Drawing a character in 3D space is largely just a matter of keeping their limbs the same length.
From my art critiquing tumblr:
"I’d recommend gesture drawing out a skeleton. This works for both digital and traditional, though for traditional you can actually measure stuff easily.
Legs are essentially rectangles and half-circles. They do have some bend in the components to them, but it’s mostly a matter of lining them up. Try to keep the skeleton limbs the same relative length— doodle it out in gesture sketch format and measure to the best of your ability. Both shoulders should have the same length, the hooves should be the same size, etc. Make changes if need be, or even go straight to inking, so long as you don’t keep the errors you made in the gesture phase.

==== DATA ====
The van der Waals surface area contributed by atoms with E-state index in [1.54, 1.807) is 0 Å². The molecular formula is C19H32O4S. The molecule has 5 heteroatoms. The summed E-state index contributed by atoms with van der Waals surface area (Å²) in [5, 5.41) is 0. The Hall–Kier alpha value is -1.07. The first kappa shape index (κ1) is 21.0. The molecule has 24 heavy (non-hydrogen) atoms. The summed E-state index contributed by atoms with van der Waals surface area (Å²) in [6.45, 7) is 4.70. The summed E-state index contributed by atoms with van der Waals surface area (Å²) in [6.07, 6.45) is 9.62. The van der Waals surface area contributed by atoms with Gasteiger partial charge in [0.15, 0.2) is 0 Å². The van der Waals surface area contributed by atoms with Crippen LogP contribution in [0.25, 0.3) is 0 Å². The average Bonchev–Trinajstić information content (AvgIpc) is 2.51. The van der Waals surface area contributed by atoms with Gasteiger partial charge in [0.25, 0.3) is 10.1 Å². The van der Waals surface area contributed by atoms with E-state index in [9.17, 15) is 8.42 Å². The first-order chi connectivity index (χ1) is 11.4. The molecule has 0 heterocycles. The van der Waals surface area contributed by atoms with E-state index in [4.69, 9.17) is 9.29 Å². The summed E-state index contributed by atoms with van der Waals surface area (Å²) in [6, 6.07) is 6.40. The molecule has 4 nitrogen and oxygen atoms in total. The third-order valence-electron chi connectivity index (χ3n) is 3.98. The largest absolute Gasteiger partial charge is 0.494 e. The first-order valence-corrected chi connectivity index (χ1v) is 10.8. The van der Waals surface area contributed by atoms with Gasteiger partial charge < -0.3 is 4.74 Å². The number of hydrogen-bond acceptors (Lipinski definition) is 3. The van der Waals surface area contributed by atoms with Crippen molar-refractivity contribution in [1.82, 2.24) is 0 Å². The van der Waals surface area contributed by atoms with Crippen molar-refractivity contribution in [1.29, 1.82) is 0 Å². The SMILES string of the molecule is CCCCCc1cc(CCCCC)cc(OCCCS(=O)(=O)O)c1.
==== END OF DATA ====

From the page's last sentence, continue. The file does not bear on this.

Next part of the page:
Front legs have 3 joints, and a shoulder joint. Back legs have 3 as well, which go from the hip to a subtle knee, to the hock, to the hoof. Show style has the torso partially in front of the hip, though personally I typically draw the hip overlaying the torso instead. (I didn’t here because this was more educational, and it was forward facing enough to look fine either way.)
One other thing that’s important: you may want to omit parts if the image is feeling cluttered. For instance, here I can remove the back left leg for the most part and just fill that one gap in with color.
I’ve also noticed a lot of artists tend to draw the torso fairly long. Ponies have short bodies. Drawing them long can be a style choice that heightens intensity/realism, but if you’re going for a cute style, or show style, keep the torso fairly short.
And again, I can’t stress how important gesture sketching is as well."
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